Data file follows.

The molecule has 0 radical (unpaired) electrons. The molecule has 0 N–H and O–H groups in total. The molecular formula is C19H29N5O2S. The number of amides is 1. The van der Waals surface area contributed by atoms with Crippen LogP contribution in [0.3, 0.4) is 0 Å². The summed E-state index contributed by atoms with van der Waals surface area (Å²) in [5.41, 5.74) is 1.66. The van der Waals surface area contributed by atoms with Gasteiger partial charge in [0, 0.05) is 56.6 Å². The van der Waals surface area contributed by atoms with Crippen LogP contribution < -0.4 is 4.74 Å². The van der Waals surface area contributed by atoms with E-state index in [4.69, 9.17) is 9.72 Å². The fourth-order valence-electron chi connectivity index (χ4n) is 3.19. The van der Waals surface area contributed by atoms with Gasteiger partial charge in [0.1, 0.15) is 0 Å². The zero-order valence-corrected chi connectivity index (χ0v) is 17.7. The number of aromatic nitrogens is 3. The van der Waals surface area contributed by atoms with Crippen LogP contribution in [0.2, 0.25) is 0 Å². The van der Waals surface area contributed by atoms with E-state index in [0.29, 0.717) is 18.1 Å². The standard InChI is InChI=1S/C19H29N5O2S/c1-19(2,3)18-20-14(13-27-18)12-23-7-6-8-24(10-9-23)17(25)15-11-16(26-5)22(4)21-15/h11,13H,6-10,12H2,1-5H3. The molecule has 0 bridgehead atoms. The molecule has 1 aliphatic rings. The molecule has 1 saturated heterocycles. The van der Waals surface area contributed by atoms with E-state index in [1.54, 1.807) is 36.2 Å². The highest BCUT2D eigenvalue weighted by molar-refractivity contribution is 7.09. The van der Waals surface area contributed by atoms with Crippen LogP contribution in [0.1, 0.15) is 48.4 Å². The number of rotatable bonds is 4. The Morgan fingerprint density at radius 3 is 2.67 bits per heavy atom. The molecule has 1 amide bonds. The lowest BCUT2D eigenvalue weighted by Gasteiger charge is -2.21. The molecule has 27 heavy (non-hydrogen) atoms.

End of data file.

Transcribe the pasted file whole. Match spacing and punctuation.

The molecule has 0 radical (unpaired) electrons. The molecule has 0 N–H and O–H groups in total. The molecular formula is C19H29N5O2S. The number of amides is 1. The van der Waals surface area contributed by atoms with Crippen LogP contribution in [0.3, 0.4) is 0 Å². The summed E-state index contributed by atoms with van der Waals surface area (Å²) in [5.41, 5.74) is 1.66. The van der Waals surface area contributed by atoms with Gasteiger partial charge in [0, 0.05) is 56.6 Å². The van der Waals surface area contributed by atoms with Crippen LogP contribution < -0.4 is 4.74 Å². The van der Waals surface area contributed by atoms with E-state index in [4.69, 9.17) is 9.72 Å². The fourth-order valence-electron chi connectivity index (χ4n) is 3.19. The van der Waals surface area contributed by atoms with Gasteiger partial charge in [0.1, 0.15) is 0 Å². The zero-order valence-corrected chi connectivity index (χ0v) is 17.7. The number of aromatic nitrogens is 3. The van der Waals surface area contributed by atoms with Crippen LogP contribution in [0.2, 0.25) is 0 Å². The van der Waals surface area contributed by atoms with E-state index in [0.29, 0.717) is 18.1 Å². The standard InChI is InChI=1S/C19H29N5O2S/c1-19(2,3)18-20-14(13-27-18)12-23-7-6-8-24(10-9-23)17(25)15-11-16(26-5)22(4)21-15/h11,13H,6-10,12H2,1-5H3. The molecule has 0 bridgehead atoms. The molecule has 1 aliphatic rings. The molecule has 1 saturated heterocycles. The van der Waals surface area contributed by atoms with E-state index in [1.54, 1.807) is 36.2 Å². The highest BCUT2D eigenvalue weighted by molar-refractivity contribution is 7.09. The van der Waals surface area contributed by atoms with Crippen LogP contribution in [0.1, 0.15) is 48.4 Å². The number of rotatable bonds is 4. The Morgan fingerprint density at radius 3 is 2.67 bits per heavy atom. The molecule has 1 amide bonds. The lowest BCUT2D eigenvalue weighted by Gasteiger charge is -2.21. The molecule has 27 heavy (non-hydrogen) atoms.